Some pointed out that what so many people experienced last weekend wasn’t true VR — it was 360 video. This was not mere pedantry. With 360 video, you can look in any direction and see different things. But when you look to your left and see a doorway, you can’t go through it. With full VR, on the other hand, you'll step through the door into an entirely other room.
The difference between those two experiences is profound. And yet 360 video is the thing that will make you want more. It’s a very effective gateway drug to true VR.
Like many other people (if social media is any indicator) I handed the Times’ VR kit to my young child. She gasped and said “wooooooooooooow” and wandered around the living room bumping into furniture.
But not really. Not in her head, at least. In her mind she was in Africa. And Ukraine. And Lebanon. All the places that the Times took its readers in its stories. She watched the videos from the Times one by one until she had exhausted them all, and demanded more.
Viewing the Versailles tour in the Google Cardboard app: "Daddy! I'm in the palace where the king and queen live!" On an island tour: “I’m flying! I’m in the air! I’m a real bird!” She was all in, and she even retreated to a closet to better be left alone in her new world. She had to be led out again. It was distantly disturbing.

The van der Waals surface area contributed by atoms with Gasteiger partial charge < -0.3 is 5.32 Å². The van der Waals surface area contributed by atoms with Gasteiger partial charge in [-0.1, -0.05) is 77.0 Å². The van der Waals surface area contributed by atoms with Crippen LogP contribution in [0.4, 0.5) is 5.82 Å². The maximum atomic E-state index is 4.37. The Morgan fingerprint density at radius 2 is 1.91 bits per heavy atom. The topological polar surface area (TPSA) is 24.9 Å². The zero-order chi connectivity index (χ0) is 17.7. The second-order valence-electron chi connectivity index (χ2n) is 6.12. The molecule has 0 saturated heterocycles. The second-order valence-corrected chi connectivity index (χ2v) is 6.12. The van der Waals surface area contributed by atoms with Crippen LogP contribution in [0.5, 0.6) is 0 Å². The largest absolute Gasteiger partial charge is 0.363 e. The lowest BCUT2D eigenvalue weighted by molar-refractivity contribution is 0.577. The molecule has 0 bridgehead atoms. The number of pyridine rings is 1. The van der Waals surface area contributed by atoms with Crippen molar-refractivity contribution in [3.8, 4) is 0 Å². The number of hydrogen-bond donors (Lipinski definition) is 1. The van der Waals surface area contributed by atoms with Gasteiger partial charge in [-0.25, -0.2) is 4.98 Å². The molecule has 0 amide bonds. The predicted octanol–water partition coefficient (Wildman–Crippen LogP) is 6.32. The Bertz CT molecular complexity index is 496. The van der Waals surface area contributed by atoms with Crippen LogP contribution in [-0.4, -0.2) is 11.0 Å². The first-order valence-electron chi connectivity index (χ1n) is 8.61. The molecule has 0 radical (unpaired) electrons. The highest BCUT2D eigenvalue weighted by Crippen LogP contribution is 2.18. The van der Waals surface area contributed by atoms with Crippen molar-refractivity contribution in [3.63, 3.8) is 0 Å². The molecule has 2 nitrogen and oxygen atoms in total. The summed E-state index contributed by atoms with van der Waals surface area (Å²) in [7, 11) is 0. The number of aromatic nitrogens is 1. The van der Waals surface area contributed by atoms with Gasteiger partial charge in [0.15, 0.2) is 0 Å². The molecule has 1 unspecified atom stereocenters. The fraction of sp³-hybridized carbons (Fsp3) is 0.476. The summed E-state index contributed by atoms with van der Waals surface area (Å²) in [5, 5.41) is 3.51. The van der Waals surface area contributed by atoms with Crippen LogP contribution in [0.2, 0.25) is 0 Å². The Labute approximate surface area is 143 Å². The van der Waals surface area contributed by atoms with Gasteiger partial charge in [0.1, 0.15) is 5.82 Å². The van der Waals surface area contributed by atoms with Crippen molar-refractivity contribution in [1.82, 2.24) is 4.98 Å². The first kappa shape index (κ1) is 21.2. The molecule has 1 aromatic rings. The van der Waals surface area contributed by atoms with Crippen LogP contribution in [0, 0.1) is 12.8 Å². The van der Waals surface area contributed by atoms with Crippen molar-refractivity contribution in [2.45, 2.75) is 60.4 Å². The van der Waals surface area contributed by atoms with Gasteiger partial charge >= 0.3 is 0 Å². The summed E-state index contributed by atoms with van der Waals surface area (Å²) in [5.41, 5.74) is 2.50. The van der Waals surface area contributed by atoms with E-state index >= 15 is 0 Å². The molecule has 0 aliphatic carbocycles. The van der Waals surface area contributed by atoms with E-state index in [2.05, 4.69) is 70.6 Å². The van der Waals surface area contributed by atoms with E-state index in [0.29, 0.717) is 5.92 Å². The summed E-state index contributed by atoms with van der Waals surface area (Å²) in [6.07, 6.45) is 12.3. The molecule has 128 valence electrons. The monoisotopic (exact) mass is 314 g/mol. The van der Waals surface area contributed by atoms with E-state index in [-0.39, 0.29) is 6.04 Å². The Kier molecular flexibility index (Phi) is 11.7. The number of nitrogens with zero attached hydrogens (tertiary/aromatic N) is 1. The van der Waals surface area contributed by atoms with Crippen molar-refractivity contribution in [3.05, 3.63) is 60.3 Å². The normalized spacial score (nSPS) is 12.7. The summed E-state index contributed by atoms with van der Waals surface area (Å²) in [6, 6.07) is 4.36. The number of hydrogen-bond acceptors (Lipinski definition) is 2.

I couldn’t help but think of what VR would mean for children’s storytelling experiences. Imagining a VR version of Hogwarts made me swoon at the thought of the fortunes to be made (and lost). Lots of people will go bankrupt chasing bad ideas that look really fucking cool.
Yet what utterly transfixed my daughter, and what she asked to see again and again, was something much simpler. It was dinner.
A few weeks ago I took a Ricoh Theta S home. It's a handheld 360-degree video camera that is small enough to fit in your front pocket. The video quality isn't that great compared to GoPro rigs. But it's cheap and pocketable and unobtrusive and feels like the future in a way that a giant camera array does not. I placed it on our dinner table without comment and sat down to a meal. It was small enough — and our dinner chaotic enough — that no one noticed.
When I played the video back for my daughter in the cardboard viewer, she was transfixed by this utterly normal event. She played it on repeat until the battery on my phone died. It was a chance for her to step outside of herself. She was her and not her. It was wild.
And yet she also fully accepted it, and the entire day, as something completely normal.
Which is what VR is about to be, for all of us. For kids, it’s just something they’ll grow up with and won’t think about. It will be just like all the other ambient technology that has become so common, we accept it without consideration. (Airplanes, automobiles, electricity, internet, photography, antibiotics, air conditioning, smartphones.) Get ready to have your mind blown by your first VR experience, sometime in the next 12 months if it hasn’t happened already. And then: Get ready for it to be just another thing, in the cavalcade of crazy things we take for granted.
Mat Honan is the San Francisco bureau chief for BuzzFeed News. Formerly a senior staff writer at Wired, he has been writing about the technology industry and its impact on society for nearly 20 years.
Contact Mat Honan at email@example.com.
Got a confidential tip? Submit it here.